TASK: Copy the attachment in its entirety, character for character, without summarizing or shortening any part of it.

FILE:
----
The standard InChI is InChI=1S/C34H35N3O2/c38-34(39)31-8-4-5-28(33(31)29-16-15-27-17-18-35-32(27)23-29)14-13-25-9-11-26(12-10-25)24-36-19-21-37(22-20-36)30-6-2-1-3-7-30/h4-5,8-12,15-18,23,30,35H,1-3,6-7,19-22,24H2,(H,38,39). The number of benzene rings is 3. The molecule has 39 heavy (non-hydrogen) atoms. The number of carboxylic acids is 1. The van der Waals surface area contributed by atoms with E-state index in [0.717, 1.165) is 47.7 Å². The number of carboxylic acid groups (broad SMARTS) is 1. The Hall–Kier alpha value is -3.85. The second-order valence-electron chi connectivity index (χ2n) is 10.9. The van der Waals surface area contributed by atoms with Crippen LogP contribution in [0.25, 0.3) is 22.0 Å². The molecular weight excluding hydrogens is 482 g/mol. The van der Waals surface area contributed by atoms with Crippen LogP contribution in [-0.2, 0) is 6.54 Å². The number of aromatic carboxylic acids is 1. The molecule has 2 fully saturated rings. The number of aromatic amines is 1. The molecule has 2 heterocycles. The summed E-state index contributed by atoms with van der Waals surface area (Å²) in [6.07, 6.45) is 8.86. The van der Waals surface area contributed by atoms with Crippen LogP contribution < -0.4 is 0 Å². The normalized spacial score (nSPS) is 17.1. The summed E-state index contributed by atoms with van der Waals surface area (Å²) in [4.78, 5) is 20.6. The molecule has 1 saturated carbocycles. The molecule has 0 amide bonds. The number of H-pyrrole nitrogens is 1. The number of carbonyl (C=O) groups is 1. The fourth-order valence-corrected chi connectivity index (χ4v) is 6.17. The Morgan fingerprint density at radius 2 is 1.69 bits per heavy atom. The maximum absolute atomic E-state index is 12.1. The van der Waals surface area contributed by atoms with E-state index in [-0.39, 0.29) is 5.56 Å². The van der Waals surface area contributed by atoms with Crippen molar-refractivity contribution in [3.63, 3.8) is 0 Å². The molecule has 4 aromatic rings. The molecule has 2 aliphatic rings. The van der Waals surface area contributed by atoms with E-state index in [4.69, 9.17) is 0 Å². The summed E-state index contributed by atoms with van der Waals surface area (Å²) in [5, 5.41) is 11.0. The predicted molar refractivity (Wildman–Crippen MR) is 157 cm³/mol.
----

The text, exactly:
The standard InChI is InChI=1S/C34H35N3O2/c38-34(39)31-8-4-5-28(33(31)29-16-15-27-17-18-35-32(27)23-29)14-13-25-9-11-26(12-10-25)24-36-19-21-37(22-20-36)30-6-2-1-3-7-30/h4-5,8-12,15-18,23,30,35H,1-3,6-7,19-22,24H2,(H,38,39). The number of benzene rings is 3. The molecule has 39 heavy (non-hydrogen) atoms. The number of carboxylic acids is 1. The van der Waals surface area contributed by atoms with E-state index in [0.717, 1.165) is 47.7 Å². The number of carboxylic acid groups (broad SMARTS) is 1. The Hall–Kier alpha value is -3.85. The second-order valence-electron chi connectivity index (χ2n) is 10.9. The van der Waals surface area contributed by atoms with Crippen LogP contribution in [0.25, 0.3) is 22.0 Å². The molecular weight excluding hydrogens is 482 g/mol. The van der Waals surface area contributed by atoms with Crippen LogP contribution in [-0.2, 0) is 6.54 Å². The number of aromatic carboxylic acids is 1. The molecule has 2 fully saturated rings. The number of aromatic amines is 1. The molecule has 2 heterocycles. The summed E-state index contributed by atoms with van der Waals surface area (Å²) in [6.07, 6.45) is 8.86. The van der Waals surface area contributed by atoms with Crippen LogP contribution < -0.4 is 0 Å². The normalized spacial score (nSPS) is 17.1. The summed E-state index contributed by atoms with van der Waals surface area (Å²) in [4.78, 5) is 20.6. The molecule has 1 saturated carbocycles. The molecule has 0 amide bonds. The number of H-pyrrole nitrogens is 1. The number of carbonyl (C=O) groups is 1. The fourth-order valence-corrected chi connectivity index (χ4v) is 6.17. The Morgan fingerprint density at radius 2 is 1.69 bits per heavy atom. The maximum absolute atomic E-state index is 12.1. The van der Waals surface area contributed by atoms with E-state index in [-0.39, 0.29) is 5.56 Å². The van der Waals surface area contributed by atoms with Crippen molar-refractivity contribution in [3.63, 3.8) is 0 Å². The molecule has 4 aromatic rings. The molecule has 2 aliphatic rings. The van der Waals surface area contributed by atoms with E-state index in [4.69, 9.17) is 0 Å². The summed E-state index contributed by atoms with van der Waals surface area (Å²) in [5, 5.41) is 11.0. The predicted molar refractivity (Wildman–Crippen MR) is 157 cm³/mol.